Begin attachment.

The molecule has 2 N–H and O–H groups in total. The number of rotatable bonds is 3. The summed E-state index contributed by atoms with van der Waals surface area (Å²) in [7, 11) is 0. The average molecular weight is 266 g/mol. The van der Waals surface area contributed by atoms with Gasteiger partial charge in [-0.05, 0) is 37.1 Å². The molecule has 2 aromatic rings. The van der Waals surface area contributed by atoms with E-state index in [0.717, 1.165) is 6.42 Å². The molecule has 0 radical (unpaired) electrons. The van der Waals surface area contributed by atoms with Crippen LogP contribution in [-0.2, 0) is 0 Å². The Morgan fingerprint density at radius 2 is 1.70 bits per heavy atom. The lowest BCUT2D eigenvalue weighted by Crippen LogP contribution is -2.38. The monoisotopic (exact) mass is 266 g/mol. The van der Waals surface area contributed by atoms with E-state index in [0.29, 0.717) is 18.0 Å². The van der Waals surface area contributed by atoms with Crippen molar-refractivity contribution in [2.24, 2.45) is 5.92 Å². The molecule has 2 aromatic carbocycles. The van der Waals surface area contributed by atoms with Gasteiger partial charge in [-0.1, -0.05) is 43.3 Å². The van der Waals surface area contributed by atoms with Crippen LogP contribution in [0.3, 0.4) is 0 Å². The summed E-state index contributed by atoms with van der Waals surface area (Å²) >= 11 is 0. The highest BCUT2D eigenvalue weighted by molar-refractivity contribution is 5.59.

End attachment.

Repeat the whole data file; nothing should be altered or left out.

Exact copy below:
The molecule has 2 N–H and O–H groups in total. The number of rotatable bonds is 3. The summed E-state index contributed by atoms with van der Waals surface area (Å²) in [7, 11) is 0. The average molecular weight is 266 g/mol. The van der Waals surface area contributed by atoms with Gasteiger partial charge in [-0.05, 0) is 37.1 Å². The molecule has 2 aromatic rings. The van der Waals surface area contributed by atoms with E-state index in [0.717, 1.165) is 6.42 Å². The molecule has 0 radical (unpaired) electrons. The van der Waals surface area contributed by atoms with Crippen LogP contribution in [-0.2, 0) is 0 Å². The Morgan fingerprint density at radius 2 is 1.70 bits per heavy atom. The lowest BCUT2D eigenvalue weighted by Crippen LogP contribution is -2.38. The monoisotopic (exact) mass is 266 g/mol. The van der Waals surface area contributed by atoms with E-state index in [0.29, 0.717) is 18.0 Å². The van der Waals surface area contributed by atoms with Crippen molar-refractivity contribution in [2.24, 2.45) is 5.92 Å². The molecule has 2 aromatic carbocycles. The van der Waals surface area contributed by atoms with Gasteiger partial charge in [-0.1, -0.05) is 43.3 Å². The van der Waals surface area contributed by atoms with Crippen LogP contribution in [0.3, 0.4) is 0 Å². The summed E-state index contributed by atoms with van der Waals surface area (Å²) >= 11 is 0. The highest BCUT2D eigenvalue weighted by molar-refractivity contribution is 5.59.